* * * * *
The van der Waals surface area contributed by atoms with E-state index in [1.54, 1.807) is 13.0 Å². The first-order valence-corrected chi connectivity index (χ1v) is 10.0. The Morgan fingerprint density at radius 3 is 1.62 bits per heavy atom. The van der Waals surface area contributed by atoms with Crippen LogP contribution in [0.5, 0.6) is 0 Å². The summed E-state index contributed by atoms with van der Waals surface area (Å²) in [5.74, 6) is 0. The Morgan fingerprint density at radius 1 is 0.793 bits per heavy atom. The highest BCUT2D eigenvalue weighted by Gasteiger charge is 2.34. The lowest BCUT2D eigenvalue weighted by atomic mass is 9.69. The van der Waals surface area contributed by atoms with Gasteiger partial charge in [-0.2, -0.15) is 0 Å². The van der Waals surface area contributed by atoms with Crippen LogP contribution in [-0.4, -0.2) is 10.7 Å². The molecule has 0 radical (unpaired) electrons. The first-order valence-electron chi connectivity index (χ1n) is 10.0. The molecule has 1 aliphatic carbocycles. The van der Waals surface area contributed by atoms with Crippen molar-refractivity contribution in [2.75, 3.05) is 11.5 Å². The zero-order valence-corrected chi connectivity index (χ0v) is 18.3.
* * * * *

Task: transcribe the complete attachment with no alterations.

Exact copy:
The van der Waals surface area contributed by atoms with E-state index in [1.54, 1.807) is 13.0 Å². The first-order valence-corrected chi connectivity index (χ1v) is 10.0. The Morgan fingerprint density at radius 3 is 1.62 bits per heavy atom. The van der Waals surface area contributed by atoms with Crippen LogP contribution in [0.5, 0.6) is 0 Å². The summed E-state index contributed by atoms with van der Waals surface area (Å²) in [5.74, 6) is 0. The Morgan fingerprint density at radius 1 is 0.793 bits per heavy atom. The highest BCUT2D eigenvalue weighted by Gasteiger charge is 2.34. The lowest BCUT2D eigenvalue weighted by atomic mass is 9.69. The van der Waals surface area contributed by atoms with Gasteiger partial charge in [-0.2, -0.15) is 0 Å². The van der Waals surface area contributed by atoms with Crippen LogP contribution in [-0.4, -0.2) is 10.7 Å². The molecule has 0 radical (unpaired) electrons. The first-order valence-electron chi connectivity index (χ1n) is 10.0. The molecule has 1 aliphatic carbocycles. The van der Waals surface area contributed by atoms with Crippen molar-refractivity contribution in [2.75, 3.05) is 11.5 Å². The zero-order valence-corrected chi connectivity index (χ0v) is 18.3.